The series presented constitutes the entire experience with adult facial paralysis reanimation by a single surgeon over three decades. This report discusses the different reconstructive strategies used in this sample, focusing on the incidence and outcomes of commonly used revisional and ancillary procedures.
Since 1979, 175 adult cases of facial paralysis underwent facial reanimation surgery performed by the senior author (J.K.T.). The reconstructive strategies varied in accordance with denervation time, cause, and whether the paralysis was complete or partial and unilateral or bilateral. Irrespective of these variables, the number of patients who required secondary surgery totaled 141 of 175 (81 percent). Postrevision videos were available in 122 patients, who constituted the sample evaluated. Four independent observers rated the outcomes of secondary surgery using a five-category scale ranging from poor to excellent.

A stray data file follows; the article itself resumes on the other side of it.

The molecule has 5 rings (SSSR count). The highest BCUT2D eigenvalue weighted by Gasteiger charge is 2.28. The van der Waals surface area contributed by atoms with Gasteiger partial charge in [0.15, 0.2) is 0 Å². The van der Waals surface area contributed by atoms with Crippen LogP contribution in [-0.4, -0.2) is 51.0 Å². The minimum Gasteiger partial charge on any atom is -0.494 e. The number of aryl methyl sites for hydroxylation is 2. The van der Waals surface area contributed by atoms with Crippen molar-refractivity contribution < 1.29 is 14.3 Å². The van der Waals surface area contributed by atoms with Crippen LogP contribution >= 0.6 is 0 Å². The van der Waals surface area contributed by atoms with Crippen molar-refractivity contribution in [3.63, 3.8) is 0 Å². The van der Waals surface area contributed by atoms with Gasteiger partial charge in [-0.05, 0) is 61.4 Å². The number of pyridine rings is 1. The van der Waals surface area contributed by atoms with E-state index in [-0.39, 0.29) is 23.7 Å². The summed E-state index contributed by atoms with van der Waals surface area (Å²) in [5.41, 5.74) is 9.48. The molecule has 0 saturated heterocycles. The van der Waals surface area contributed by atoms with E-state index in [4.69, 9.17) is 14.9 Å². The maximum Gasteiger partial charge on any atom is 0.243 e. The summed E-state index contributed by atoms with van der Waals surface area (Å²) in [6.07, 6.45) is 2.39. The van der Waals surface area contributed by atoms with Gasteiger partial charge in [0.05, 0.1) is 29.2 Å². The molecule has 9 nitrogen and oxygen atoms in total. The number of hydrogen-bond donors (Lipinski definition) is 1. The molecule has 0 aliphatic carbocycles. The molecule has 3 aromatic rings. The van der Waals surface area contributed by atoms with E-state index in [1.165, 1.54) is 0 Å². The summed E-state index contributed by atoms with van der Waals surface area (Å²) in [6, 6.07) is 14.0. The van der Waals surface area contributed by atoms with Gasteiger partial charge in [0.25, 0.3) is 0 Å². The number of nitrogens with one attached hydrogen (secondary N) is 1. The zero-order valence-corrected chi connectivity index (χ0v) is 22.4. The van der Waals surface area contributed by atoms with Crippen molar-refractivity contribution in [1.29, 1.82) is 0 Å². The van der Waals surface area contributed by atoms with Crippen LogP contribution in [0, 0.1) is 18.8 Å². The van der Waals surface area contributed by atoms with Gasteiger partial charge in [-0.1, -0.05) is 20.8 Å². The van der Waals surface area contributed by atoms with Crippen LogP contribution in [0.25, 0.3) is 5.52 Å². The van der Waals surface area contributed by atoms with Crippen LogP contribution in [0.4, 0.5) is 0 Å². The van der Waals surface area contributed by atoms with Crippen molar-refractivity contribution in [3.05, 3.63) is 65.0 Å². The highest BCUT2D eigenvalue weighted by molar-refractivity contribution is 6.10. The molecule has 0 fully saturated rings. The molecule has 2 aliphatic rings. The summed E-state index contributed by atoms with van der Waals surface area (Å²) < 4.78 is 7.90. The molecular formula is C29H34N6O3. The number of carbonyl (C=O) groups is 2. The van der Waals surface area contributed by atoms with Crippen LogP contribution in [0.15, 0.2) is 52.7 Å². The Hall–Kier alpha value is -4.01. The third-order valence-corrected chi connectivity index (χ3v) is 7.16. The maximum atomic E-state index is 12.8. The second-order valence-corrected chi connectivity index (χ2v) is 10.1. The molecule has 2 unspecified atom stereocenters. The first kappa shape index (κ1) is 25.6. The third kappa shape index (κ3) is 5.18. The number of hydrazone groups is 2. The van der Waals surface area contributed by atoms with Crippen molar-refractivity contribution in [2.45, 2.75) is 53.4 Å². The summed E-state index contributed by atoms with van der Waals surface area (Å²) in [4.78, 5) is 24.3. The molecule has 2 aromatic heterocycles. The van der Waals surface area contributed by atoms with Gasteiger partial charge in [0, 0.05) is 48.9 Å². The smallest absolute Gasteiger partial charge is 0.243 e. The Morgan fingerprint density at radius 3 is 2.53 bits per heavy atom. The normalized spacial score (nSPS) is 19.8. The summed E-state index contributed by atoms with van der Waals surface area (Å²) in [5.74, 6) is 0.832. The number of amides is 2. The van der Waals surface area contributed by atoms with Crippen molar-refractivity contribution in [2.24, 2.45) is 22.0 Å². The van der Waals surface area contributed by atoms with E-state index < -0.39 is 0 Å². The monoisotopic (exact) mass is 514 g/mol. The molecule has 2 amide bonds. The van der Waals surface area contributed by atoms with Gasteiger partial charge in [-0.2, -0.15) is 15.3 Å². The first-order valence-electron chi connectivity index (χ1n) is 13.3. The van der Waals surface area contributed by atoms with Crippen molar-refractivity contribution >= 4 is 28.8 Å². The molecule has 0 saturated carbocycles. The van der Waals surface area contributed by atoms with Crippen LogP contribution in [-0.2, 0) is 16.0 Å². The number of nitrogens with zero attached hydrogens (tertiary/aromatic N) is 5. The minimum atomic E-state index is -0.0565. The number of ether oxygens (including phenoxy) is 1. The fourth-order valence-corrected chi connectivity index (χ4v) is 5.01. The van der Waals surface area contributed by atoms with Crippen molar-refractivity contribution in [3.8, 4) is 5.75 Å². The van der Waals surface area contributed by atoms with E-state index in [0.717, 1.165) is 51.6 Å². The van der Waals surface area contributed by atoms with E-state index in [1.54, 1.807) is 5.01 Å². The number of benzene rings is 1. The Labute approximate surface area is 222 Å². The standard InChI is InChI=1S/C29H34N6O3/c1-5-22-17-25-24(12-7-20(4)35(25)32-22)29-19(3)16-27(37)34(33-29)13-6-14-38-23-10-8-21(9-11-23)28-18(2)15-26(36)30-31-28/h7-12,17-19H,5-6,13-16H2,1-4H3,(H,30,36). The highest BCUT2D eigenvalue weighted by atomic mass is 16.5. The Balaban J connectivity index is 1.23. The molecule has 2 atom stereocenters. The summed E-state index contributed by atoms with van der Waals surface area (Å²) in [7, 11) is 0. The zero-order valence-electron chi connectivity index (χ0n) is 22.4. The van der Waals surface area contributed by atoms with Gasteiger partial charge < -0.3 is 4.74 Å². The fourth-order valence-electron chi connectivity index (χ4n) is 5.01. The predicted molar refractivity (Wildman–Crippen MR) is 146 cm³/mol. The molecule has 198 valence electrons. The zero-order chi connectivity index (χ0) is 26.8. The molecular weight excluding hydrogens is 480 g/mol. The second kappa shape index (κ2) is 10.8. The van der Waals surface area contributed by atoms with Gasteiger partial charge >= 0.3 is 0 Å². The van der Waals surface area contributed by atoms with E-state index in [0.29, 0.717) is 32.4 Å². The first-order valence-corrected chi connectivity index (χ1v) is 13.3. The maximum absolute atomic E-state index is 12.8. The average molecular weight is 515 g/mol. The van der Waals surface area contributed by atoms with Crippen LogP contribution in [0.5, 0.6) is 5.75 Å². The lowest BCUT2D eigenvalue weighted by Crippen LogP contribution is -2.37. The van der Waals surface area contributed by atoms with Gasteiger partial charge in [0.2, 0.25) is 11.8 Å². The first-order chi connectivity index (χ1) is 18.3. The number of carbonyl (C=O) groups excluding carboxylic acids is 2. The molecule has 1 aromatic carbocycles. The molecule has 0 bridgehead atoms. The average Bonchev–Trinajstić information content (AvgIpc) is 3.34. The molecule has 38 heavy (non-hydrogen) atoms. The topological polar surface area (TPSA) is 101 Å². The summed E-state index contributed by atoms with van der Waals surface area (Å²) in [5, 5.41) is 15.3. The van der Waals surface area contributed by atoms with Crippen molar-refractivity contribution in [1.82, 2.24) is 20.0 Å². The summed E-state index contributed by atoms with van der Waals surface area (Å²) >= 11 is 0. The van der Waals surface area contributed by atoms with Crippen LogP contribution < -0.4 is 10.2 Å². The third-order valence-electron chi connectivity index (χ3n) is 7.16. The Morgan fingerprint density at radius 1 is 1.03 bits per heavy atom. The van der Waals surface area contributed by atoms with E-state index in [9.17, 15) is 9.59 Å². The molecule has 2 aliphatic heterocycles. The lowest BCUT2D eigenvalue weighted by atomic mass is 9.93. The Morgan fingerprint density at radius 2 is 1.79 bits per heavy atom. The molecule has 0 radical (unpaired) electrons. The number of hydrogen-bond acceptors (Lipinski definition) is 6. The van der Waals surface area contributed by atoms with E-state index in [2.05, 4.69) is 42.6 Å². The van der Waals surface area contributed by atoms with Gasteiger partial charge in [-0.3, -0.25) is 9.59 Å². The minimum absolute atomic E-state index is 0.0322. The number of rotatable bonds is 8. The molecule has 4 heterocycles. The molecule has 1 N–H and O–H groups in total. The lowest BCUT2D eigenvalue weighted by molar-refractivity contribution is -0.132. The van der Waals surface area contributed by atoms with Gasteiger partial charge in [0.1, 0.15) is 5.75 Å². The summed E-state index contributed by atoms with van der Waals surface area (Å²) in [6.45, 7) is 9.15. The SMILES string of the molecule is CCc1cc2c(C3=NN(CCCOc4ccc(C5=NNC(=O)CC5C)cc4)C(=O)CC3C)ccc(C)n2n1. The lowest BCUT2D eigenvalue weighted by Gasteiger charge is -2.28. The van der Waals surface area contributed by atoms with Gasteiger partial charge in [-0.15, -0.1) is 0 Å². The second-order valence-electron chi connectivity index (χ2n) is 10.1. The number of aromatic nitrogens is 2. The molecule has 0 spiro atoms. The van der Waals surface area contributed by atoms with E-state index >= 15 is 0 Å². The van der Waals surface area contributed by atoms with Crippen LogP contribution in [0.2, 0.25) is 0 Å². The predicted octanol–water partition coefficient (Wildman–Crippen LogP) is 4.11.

Interrater reliability testing showed Cronbach’s α values above acceptable limits (α > 0.80). The effect of diverse revisional and ancillary interventions was measured computing a mean gain percentage score. Secondary surgery yielded a significant upgrade in symmetry and function, with appreciable improvements in all three facial regions (upper face, 28 to 166 percent gain; midface, 33 to 72 percent gain; and lower face, 20 to 127 percent gain).
This comprehensive analysis of the entire series of adult reanimation in the authors’ center evidences the beneficial effects of revisional and ancillary interventions to augment function and overall symmetry. Inherent in all methods of dynamic reanimation is the need for secondary adjustments, which should be considered in most cases, as they can transform an adequate result into a gratifying outcome.
From the Department of Surgery, Division of Plastic and Reconstructive Surgery, and the International Institute of Reconstructive Microsurgery, Microsurgery Program, Eastern Virginia Medical School.
Received for publication December 22, 2008; accepted June 29, 2009.
Disclosure:Neither of the authors has any financial interest in any of the products mentioned in this article or receives funding from any related institution or authority.
Julia K. Terzis, M.D., Ph.D., Department of Surgery, Division of Plastic and Reconstructive Surgery, Eastern Virginia Medical School, 700 Olney Road, Norfolk, Va. 23510, email@example.com